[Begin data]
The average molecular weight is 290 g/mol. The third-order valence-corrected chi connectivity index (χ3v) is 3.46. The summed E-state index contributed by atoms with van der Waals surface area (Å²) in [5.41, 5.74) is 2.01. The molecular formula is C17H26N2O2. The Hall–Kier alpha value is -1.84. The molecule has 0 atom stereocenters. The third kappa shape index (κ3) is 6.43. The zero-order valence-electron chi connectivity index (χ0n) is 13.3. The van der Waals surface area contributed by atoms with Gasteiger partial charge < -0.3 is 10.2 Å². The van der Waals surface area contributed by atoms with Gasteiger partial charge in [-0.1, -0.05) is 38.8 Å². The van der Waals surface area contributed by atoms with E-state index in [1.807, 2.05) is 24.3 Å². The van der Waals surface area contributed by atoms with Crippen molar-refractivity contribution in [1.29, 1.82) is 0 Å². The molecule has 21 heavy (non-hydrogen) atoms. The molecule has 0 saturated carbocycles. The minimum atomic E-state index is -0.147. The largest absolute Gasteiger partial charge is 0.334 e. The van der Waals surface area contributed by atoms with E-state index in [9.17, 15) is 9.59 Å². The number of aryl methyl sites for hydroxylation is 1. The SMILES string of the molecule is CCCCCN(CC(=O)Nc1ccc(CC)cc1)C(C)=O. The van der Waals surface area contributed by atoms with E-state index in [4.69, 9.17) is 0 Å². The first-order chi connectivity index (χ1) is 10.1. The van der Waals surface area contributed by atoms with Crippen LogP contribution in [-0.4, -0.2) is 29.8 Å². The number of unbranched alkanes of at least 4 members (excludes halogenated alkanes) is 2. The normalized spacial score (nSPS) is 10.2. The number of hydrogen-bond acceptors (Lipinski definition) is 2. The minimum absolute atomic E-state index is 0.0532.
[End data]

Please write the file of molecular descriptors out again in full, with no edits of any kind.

The average molecular weight is 290 g/mol. The third-order valence-corrected chi connectivity index (χ3v) is 3.46. The summed E-state index contributed by atoms with van der Waals surface area (Å²) in [5.41, 5.74) is 2.01. The molecular formula is C17H26N2O2. The Hall–Kier alpha value is -1.84. The molecule has 0 atom stereocenters. The third kappa shape index (κ3) is 6.43. The zero-order valence-electron chi connectivity index (χ0n) is 13.3. The van der Waals surface area contributed by atoms with Gasteiger partial charge < -0.3 is 10.2 Å². The van der Waals surface area contributed by atoms with Gasteiger partial charge in [-0.1, -0.05) is 38.8 Å². The van der Waals surface area contributed by atoms with E-state index in [1.807, 2.05) is 24.3 Å². The van der Waals surface area contributed by atoms with Crippen molar-refractivity contribution in [1.29, 1.82) is 0 Å². The molecule has 21 heavy (non-hydrogen) atoms. The molecule has 0 saturated carbocycles. The minimum atomic E-state index is -0.147. The largest absolute Gasteiger partial charge is 0.334 e. The van der Waals surface area contributed by atoms with E-state index in [9.17, 15) is 9.59 Å². The number of aryl methyl sites for hydroxylation is 1. The SMILES string of the molecule is CCCCCN(CC(=O)Nc1ccc(CC)cc1)C(C)=O. The van der Waals surface area contributed by atoms with E-state index in [4.69, 9.17) is 0 Å². The first-order chi connectivity index (χ1) is 10.1. The van der Waals surface area contributed by atoms with Crippen LogP contribution in [-0.4, -0.2) is 29.8 Å². The number of unbranched alkanes of at least 4 members (excludes halogenated alkanes) is 2. The normalized spacial score (nSPS) is 10.2. The number of hydrogen-bond acceptors (Lipinski definition) is 2. The minimum absolute atomic E-state index is 0.0532.